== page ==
Beauty and the Beast Review
Tale as old as time on Mt. Tam
|Address:||Cushing Memorial Amphitheatre
Mill Valley, CA 94941
Beauty and the Beast—Beneath the Surface
Daniel Barrington Rubio as the Beast and Chelsea Holifield as Belle in the Mountain Play's production of
Disney's Beauty and the Beast.
Review by Judith M. Wilson
Photos: Mountain Play
Kids will be thrilled with Beauty and the Beast. Based on an old French fairy tale by Jeanne Marie LePrince de Beaumont, it has a beast, a villain, a beautiful young woman and even a talking teapot, and the story—a tale as old as time—requires a prince who has become a beast to find true love before a rose sheds its last petal if he is to once again become a prince. Combined with action and music, it has all the elements to make it a magical brew for young audiences, and it has some subtle messages about character as well.
This year’s Mountain Play is Disney’s version of the story, with lyrics by Alan Menken and lyrics by Howard Ashman and Tim Rice, and that makes it good family fare. Based on a book by Linda Woolverton, it doesn’t have the heavy themes and heartbreak of a production like last year’s West Side Story, nor does it have a roster of big blockbuster tunes, but it does have songs the audience will enjoy. A standout is Be My Guest, a memorable song with a cast of forks, knives, napkins and even a corkscrew, which make it into a visual spectacle that’s as much a part of the appeal as the song itself.
Jay Manley does an admirable job of direction, dealing with a large cast and multiple set changes, as characters move back and forth between the village, the forest and the castle. The orchestra, with musical direction by David Möschler, is at the side of the stage again this year, so the audience can see the musicians producing their own special magic, and the crew is also in full view, tugging and pushing pieces of the set as it makes the transition from one location to another. Both are features of the Mountain Play that give the audience a glimpse of what often happens behind the scenes.
Chelsea Holifield plays Belle as a spunky, courageous young woman who isn’t afraid to be different. She is able to read and loves books, which was rare at the time the story takes place, especially for a woman. “She reads books. … This is a passion of mine. I believe that stories are the most important creative engagement we have in humanity,” says Sara Pearson, executive director of the Mountain Play. She also believes that music makes stories more impactful, and the combination is the best way of reaching people and having them see people with empathy. And that is what children will see in Belle. She has the strength of character it takes to see the value of a person, even though it’s hidden. “She’s one of the standout girl heroes in literature,” says Pearson.
Daniel Barrington Rubio is the prince, who treats an old woman unkindly and then discovers she’s really a beautiful enchantress, played by Erika Lamkin, who turnes him into a hairy beast to teach him a lesson. His range of emotions goes from angry and intimidating to tender and kind as he looks within and gains self-knowledge. Jeff Weisen is Gaston, the village’s conceited bully, who learns he can’t always get what he wants. In addition, the cast includes several characters who have fallen under the spell of the enchantress along with their master and become walking, talking household objects. Among them are Jennifer Boesing as Mrs. Potts, the teapot; Elijah Cooper as her son, Chip, the teacup; Zachary Isen as Lumière (above left, with Chelsea Holifield as Belle), the candle; Buzz Halsing as Cogsworth, the clock; and Samantha Cooper as Babette, the feather duster. Audience members can meet the cast after the show.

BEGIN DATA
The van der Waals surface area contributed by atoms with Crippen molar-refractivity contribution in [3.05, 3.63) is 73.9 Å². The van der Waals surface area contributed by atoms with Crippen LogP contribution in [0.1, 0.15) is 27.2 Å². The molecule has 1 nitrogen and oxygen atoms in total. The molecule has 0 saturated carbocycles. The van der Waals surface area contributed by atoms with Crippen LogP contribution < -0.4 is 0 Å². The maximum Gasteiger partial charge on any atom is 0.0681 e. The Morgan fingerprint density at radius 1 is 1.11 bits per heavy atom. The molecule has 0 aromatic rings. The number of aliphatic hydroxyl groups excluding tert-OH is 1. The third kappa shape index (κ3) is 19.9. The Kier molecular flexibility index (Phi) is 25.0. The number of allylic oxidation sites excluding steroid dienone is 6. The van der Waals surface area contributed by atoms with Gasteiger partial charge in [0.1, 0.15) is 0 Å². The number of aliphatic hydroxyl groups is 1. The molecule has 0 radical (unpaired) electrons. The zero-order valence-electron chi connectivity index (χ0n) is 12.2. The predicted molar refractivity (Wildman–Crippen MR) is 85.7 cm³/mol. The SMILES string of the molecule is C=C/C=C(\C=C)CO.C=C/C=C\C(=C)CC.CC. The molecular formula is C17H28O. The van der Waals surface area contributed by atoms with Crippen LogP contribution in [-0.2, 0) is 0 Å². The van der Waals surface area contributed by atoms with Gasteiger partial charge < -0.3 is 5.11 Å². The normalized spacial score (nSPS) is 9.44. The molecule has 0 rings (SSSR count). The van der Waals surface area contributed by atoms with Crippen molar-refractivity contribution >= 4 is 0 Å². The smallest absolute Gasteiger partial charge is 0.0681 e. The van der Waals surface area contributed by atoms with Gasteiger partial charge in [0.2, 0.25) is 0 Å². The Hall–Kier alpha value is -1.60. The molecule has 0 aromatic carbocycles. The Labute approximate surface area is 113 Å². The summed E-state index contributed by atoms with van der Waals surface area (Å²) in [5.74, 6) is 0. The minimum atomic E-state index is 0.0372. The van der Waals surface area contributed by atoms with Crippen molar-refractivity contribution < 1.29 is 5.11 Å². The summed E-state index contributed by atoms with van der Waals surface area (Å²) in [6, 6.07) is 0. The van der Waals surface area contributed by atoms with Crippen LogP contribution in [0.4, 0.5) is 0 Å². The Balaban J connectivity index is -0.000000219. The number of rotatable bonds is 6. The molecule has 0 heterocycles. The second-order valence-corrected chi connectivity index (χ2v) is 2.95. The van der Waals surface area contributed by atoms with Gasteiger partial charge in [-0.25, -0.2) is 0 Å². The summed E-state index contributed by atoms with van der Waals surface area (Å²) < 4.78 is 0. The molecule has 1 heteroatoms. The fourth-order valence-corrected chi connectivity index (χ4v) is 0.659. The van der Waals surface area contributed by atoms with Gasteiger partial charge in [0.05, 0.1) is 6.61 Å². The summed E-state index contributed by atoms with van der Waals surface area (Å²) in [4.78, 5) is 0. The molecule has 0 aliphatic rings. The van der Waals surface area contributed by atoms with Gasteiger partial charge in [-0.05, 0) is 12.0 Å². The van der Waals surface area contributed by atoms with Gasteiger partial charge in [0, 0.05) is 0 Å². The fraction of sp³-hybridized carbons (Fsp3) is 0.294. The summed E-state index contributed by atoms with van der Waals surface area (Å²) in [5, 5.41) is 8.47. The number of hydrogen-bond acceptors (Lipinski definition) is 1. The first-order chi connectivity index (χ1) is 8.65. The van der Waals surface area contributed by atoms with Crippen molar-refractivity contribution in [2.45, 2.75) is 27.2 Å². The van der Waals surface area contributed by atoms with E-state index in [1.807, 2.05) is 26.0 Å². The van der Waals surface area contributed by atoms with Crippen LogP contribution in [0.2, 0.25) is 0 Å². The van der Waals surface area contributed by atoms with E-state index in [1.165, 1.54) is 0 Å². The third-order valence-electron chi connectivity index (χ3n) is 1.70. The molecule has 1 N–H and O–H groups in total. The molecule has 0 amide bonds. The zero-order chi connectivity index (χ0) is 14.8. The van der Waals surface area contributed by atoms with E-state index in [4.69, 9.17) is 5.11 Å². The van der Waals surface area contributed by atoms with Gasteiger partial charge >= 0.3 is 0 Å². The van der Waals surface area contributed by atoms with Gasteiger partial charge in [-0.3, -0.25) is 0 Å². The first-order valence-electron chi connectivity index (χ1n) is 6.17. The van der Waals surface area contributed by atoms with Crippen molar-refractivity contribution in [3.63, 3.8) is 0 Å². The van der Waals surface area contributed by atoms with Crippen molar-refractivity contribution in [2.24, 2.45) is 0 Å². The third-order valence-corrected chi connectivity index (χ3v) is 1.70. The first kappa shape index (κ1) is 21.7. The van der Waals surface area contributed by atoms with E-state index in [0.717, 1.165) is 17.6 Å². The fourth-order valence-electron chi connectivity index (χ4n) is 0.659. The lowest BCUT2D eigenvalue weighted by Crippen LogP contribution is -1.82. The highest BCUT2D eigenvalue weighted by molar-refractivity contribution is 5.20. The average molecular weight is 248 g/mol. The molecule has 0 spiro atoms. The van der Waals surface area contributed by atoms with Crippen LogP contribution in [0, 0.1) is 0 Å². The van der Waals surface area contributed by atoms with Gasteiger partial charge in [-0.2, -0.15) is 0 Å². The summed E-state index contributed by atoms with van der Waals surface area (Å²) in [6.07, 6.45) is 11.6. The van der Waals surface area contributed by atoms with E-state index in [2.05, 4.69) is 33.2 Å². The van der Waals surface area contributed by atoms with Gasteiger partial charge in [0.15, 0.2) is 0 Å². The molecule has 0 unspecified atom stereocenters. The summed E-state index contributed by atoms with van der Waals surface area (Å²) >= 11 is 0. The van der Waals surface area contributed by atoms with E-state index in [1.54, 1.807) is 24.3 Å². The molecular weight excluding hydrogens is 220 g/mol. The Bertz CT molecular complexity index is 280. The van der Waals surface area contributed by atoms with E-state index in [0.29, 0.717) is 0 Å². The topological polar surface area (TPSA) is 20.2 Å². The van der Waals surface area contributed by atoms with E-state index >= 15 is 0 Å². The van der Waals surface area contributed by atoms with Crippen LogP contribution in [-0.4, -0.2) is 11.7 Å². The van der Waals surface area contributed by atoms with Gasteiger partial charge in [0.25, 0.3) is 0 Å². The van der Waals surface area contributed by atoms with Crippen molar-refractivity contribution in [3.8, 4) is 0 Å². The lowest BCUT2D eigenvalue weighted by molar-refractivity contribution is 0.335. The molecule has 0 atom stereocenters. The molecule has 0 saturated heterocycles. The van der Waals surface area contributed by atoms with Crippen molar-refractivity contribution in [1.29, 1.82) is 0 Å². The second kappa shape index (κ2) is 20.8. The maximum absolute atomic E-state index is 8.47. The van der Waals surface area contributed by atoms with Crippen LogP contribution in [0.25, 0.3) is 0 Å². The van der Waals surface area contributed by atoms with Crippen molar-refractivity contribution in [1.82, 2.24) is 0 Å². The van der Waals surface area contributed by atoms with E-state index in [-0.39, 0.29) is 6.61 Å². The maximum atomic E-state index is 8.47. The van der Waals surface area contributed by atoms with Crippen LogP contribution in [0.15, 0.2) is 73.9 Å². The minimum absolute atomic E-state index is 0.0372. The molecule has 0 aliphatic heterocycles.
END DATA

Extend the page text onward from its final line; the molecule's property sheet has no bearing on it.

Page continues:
Michelle "Miska" Navarre-Huff's costumes are delightful and make clear what many of the characters are. Her costume design gives a pack of wolves, who have a key role in the plot, a particulary menacing appearance.
This is the Mountain Play’s 104th year, and it runs every Sunday through June 18; show time is at 2 p.m. Pre-show entertainment features Jerry Hannan and Kelly Peterson on May 28, Shelley Doty on June 4, Musaic on June 11 and Marin Summer Theater on June 18.
Puppet shows and face painting are part of the fun, and food and drinks are available for sale on the mountain. Parking on Mt. Tamalpais is limited; however, a shuttle bus takes theatergoers from Tamalpais High School in Mill Valley to the Cushing Memorial Amphitheatre before the show and back again after. The more adventurous can hike down the mountain to Mill Valley.
Magic Mountain Music Festival
In addition to Beauty and the Beast, the Mountain Play is offering the Magic Mountain Music Festival on Saturday, June 10. A celebration of the 50th anniversary of the Summer of Love, the day will feature Jefferson Starship and a production of Hair in concert.
To find out more about both of the Mountain Play's productions and to purchase tickets, go to www.mountainplay.org.
To see previews of Beauty and the Beast and the Magic Mountain Music Festival, go to www.marinartsandculture.com.